Robert Sobukwe’s legacy is one of humanity because he was the first person to talk about what it meant to exist as just humans, not as groups in South Africa. He spoke about human race and the concept of it that groupings of race as they are, affirming of that which you know call Rainbow Nation, is racism multiplied. Equally to that he has been able to inspire the generation even now of Fees Must Fall through the politics of resistance and defiance. He has inculcated in the culture of the necessity to call your soul your own as he would like to call it. Our fight is the right to call our souls on own. That is part of the legacy that he has embodied within us. Equally to his legacy is seeing things in a continental view. He did not speak of our country in isolation to Africa. He always emphasised that the scope of our politics would be continental. Our liberation in Azania is meaningless without the rest of Africa. I consider him to be one of my first role models. I was even thinking of doing my postgraduate where one of my dreams is to write the best biographies on Robert Sobukwe so that’s how much he means to me. He is teacher because that’s where I get most of the teachings I learnt. He is unique because if we look at history, at some point he even had problems with the behaviour of Steve Biko. So he was very critical of how you acted as leader. Education to him was also very instrumental.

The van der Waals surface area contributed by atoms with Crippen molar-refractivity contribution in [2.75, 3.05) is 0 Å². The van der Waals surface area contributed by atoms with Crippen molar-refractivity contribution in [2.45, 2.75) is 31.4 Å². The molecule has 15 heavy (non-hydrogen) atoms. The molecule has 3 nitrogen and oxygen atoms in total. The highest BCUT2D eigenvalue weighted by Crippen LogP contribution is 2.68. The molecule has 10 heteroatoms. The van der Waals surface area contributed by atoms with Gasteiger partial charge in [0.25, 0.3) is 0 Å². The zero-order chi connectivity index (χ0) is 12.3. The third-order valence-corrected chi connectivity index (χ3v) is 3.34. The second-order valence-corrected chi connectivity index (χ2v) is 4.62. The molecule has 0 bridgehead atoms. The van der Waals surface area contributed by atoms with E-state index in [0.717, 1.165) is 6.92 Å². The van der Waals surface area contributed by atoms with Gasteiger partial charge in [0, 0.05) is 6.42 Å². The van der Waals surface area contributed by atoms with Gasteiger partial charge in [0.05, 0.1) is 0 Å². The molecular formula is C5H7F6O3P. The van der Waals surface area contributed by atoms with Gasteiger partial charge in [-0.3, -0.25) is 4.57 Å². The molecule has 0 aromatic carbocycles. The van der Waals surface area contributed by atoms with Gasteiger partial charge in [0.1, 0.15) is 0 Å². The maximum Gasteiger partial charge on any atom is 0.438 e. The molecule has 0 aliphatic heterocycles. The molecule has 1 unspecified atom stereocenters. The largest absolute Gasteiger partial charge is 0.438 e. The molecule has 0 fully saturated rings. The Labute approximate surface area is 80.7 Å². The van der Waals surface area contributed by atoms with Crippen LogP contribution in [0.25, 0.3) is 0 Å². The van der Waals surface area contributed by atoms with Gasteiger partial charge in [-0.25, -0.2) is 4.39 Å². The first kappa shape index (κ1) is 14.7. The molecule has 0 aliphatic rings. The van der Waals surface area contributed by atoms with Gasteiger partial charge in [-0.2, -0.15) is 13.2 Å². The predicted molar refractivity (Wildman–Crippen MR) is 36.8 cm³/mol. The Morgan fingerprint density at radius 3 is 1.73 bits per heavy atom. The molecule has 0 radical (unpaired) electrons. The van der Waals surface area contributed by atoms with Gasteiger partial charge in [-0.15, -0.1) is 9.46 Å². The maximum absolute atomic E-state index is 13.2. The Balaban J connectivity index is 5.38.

His legacy for me was all about how he was a fearless and revolutionary character who was tried and tested during the planning and execution of anti-pass laws that led to Sharpeville and Langa massacre. He was brave and charismatic, and the best orator of his generation inspired by the leaders of the time. He led the masses of the oppressed and exploited African people in this country in the most revolutionary march against evil settlers and colonisers ever since the ones fought by African warriors. Sobukwe was fighting for the noblest cause of all: the liberation of the mankind. We as South African and Pan Africanist Student Movement of Azania, we are living a life whereby we are trying to live Sobukwe’s dream which was understanding the struggle for African unity. So the Pan-Africanist struggle is for African unity. When they say the ANC has swallowed up his legacy, to me that is not true because even now PASMA is almost taking over all the institutions. It is just a matter of time before we live upon the dream of Robert Sobukwe which is African unity. He has taught me how to stand up for students and for people in the African land. Sobukwe is known for his uncompromising spirit even when his own life was in danger and opportunities were presented to him to change his mind. He stood firm in his resolve to have “freedom and independence in poverty rather than servitude with plenty”. He knew that accepting the offers that were made to him by his jailers was nothing but chains to keep him and the African people in perpetual subjugation.
Voxes have been edited for clarity and brevity.
The special series on Robert Sobukwe is published in partnership with the ASRI.